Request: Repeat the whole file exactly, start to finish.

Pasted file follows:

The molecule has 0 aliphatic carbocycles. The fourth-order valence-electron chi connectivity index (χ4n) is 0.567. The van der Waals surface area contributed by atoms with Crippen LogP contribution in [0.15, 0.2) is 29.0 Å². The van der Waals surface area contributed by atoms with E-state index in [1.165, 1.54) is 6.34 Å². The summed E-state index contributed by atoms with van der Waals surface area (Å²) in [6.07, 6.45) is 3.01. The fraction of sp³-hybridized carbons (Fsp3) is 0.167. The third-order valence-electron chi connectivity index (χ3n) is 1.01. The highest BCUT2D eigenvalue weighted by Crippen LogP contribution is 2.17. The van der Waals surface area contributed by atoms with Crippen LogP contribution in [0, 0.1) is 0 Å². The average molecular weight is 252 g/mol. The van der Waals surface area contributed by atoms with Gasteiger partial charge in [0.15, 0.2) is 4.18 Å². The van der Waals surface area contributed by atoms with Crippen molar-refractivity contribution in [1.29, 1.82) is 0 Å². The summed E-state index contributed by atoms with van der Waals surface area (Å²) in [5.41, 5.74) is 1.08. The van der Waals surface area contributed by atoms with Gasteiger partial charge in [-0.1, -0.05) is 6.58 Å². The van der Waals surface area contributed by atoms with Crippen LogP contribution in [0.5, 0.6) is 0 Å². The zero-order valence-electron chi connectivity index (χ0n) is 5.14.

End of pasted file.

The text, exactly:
The molecule has 0 aliphatic carbocycles. The fourth-order valence-electron chi connectivity index (χ4n) is 0.567. The van der Waals surface area contributed by atoms with Crippen LogP contribution in [0.15, 0.2) is 29.0 Å². The van der Waals surface area contributed by atoms with E-state index in [1.165, 1.54) is 6.34 Å². The summed E-state index contributed by atoms with van der Waals surface area (Å²) in [6.07, 6.45) is 3.01. The fraction of sp³-hybridized carbons (Fsp3) is 0.167. The third-order valence-electron chi connectivity index (χ3n) is 1.01. The highest BCUT2D eigenvalue weighted by Crippen LogP contribution is 2.17. The van der Waals surface area contributed by atoms with Crippen LogP contribution in [0, 0.1) is 0 Å². The average molecular weight is 252 g/mol. The van der Waals surface area contributed by atoms with Gasteiger partial charge in [0.15, 0.2) is 4.18 Å². The van der Waals surface area contributed by atoms with Crippen molar-refractivity contribution in [1.29, 1.82) is 0 Å². The summed E-state index contributed by atoms with van der Waals surface area (Å²) in [5.41, 5.74) is 1.08. The van der Waals surface area contributed by atoms with Gasteiger partial charge in [-0.1, -0.05) is 6.58 Å². The van der Waals surface area contributed by atoms with Crippen LogP contribution in [0.5, 0.6) is 0 Å². The zero-order valence-electron chi connectivity index (χ0n) is 5.14.